The cloud is disrupting business at traditional software vendors as Microsoft and Oracle plan for more layoffs.

Scott Ferguson, Managing Editor, Light Reading

January 23, 2017

3 Min Read
Microsoft, Oracle Layoffs Loom as Companies Pursue Cloud Plans

The shift to cloud computing is disrupting businesses across the board, including the software vendors that are pushing the technology into the mainstream. In the past week, reports have surfaced that Microsoft and Oracle are laying off workers as they push further into offering more cloud services for their customers.

While not massive numbers, the reports show that these companies are in the midst of a significant change.

On Jan. 20, Business Insider reported that Microsoft is planning to eliminate about 700 positions, which is part of 2,850 layoffs that Redmond had previously detailed in its annual report filed with the US Securities and Exchange Commission (SEC).

The layoffs are not targeted at one division, but spread out across the company, which has about 113,000 employees globally.

Under CEO Satya Nadella, Microsoft has made moving to the cloud, and away from its traditional software and hardware businesses, its top priority. This includes not only its Azure public cloud offering, but converting traditional on-premise software, such as Office, to an on-demand, software-as-a-service (SaaS) offering. (See Microsoft Office 365 Tops Pops for Cloud Apps.)

Figure 1: (Source: Image: Geralt via Pixabay) (Source: Image: Geralt via Pixabay)

Many of the Microsoft layoffs have targeted its mobile hardware division, which has been a drag on the company as cloud services take off.

For Oracle, the numbers were smaller -- 450 layoffs reported, according to the San Jose Mercury News -- but the motivation was the same. The company is moving away from its traditional business toward offering more cloud services, an issue Co-CEO Mark Hurd hammered home last week, and evident in the company's latest acquisition. (See Oracle Acquires Apiary to Bolster Cloud APIs.)

The Oracle layoffs are hitting the company's hardware division in Santa Clara, although a company spokesperson denied that the entire facility is closing.

The layoffs are affecting hardware and software developers, as well as managers and other personnel. The facility is home to some of Oracle's hardware offerings, including the assets that the company inherited during the Sun Microsystems acquisition, including its SPARC microprocessors.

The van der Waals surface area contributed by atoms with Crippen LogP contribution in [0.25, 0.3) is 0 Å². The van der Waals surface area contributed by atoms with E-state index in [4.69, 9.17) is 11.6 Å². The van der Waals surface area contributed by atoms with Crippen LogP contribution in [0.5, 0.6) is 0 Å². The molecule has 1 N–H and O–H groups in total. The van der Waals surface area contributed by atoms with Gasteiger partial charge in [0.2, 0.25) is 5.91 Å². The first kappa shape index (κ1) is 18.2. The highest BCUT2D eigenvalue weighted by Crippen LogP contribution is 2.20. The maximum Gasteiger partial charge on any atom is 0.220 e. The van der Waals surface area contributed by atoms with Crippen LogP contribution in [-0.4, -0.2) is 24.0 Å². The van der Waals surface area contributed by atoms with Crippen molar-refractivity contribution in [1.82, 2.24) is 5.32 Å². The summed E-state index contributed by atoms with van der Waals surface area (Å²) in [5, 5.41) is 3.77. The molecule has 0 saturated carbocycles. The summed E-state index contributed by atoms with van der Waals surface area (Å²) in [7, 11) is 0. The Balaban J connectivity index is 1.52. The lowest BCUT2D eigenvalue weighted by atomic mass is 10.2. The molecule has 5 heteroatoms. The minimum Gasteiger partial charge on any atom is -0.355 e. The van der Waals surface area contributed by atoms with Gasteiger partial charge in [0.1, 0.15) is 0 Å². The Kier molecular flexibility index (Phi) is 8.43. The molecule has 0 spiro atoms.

While the cloud is offering plenty of opportunities to the largest IT companies, the challenges with changing over tried-and-true business models is proving difficult even for the most experienced companies.

It's not only the likes of Oracle and Microsoft.

IBM, another traditional tech company trying to pursue a path of cloud computing, analytics and artificial intelligence, has also struggled, meaning that workers are being eliminated as the company makes promises of more hiring in the President Trump era. (See IBM's Rometty Announces 25,000 'New Collar' US Jobs Ahead of Trump Meeting.)

In its latest financial report, which was released Jan. 19, IBM reported its 19th straight quarterly decline in revenue. Microsoft is planning to release its latest quarterly numbers on Jan. 26, although it's not clear if the company will address the layoffs.

— Scott Ferguson, Editor, Enterprise Cloud. Follow him on Twitter @zdeferguson.

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About the Author(s)

Scott Ferguson

Managing Editor, Light Reading

Prior to joining Enterprise Cloud News, he was director of audience development for InformationWeek, where he oversaw the publications' newsletters, editorial content, email and content marketing initiatives. Before that, he served as editor-in-chief of eWEEK, overseeing both the website and the print edition of the magazine. For more than a decade, Scott has covered the IT enterprise industry with a focus on cloud computing, datacenter technologies, virtualization, IoT and microprocessors, as well as PCs and mobile. Before covering tech, he was a staff writer at the Asbury Park Press and the Herald News, both located in New Jersey. Scott has degrees in journalism and history from William Paterson University, and is based in Greater New York.

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